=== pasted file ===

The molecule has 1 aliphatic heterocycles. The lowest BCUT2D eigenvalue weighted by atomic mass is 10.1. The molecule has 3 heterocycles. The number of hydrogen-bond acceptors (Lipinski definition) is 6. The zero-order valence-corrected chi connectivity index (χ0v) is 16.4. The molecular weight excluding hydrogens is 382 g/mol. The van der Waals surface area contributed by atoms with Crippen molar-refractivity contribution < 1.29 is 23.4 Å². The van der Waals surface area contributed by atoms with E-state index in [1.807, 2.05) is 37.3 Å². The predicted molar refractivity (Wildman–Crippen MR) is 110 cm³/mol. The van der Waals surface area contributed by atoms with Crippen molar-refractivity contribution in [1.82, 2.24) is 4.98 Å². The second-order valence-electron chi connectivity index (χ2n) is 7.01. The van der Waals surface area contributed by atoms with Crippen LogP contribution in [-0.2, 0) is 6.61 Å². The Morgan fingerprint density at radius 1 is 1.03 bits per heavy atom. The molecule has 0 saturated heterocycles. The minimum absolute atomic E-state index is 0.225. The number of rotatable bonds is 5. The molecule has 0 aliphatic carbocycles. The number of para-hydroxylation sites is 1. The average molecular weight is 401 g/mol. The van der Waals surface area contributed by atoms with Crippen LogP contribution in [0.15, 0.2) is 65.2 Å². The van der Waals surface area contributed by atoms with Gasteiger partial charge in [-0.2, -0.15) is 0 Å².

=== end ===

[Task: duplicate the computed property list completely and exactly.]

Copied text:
The molecule has 1 aliphatic heterocycles. The lowest BCUT2D eigenvalue weighted by atomic mass is 10.1. The molecule has 3 heterocycles. The number of hydrogen-bond acceptors (Lipinski definition) is 6. The zero-order valence-corrected chi connectivity index (χ0v) is 16.4. The molecular weight excluding hydrogens is 382 g/mol. The van der Waals surface area contributed by atoms with Crippen molar-refractivity contribution < 1.29 is 23.4 Å². The van der Waals surface area contributed by atoms with E-state index in [1.807, 2.05) is 37.3 Å². The predicted molar refractivity (Wildman–Crippen MR) is 110 cm³/mol. The van der Waals surface area contributed by atoms with Crippen molar-refractivity contribution in [1.82, 2.24) is 4.98 Å². The second-order valence-electron chi connectivity index (χ2n) is 7.01. The van der Waals surface area contributed by atoms with Crippen LogP contribution in [-0.2, 0) is 6.61 Å². The Morgan fingerprint density at radius 1 is 1.03 bits per heavy atom. The molecule has 0 saturated heterocycles. The minimum absolute atomic E-state index is 0.225. The number of rotatable bonds is 5. The molecule has 0 aliphatic carbocycles. The number of para-hydroxylation sites is 1. The average molecular weight is 401 g/mol. The van der Waals surface area contributed by atoms with Crippen LogP contribution in [0.15, 0.2) is 65.2 Å². The van der Waals surface area contributed by atoms with Gasteiger partial charge in [-0.2, -0.15) is 0 Å².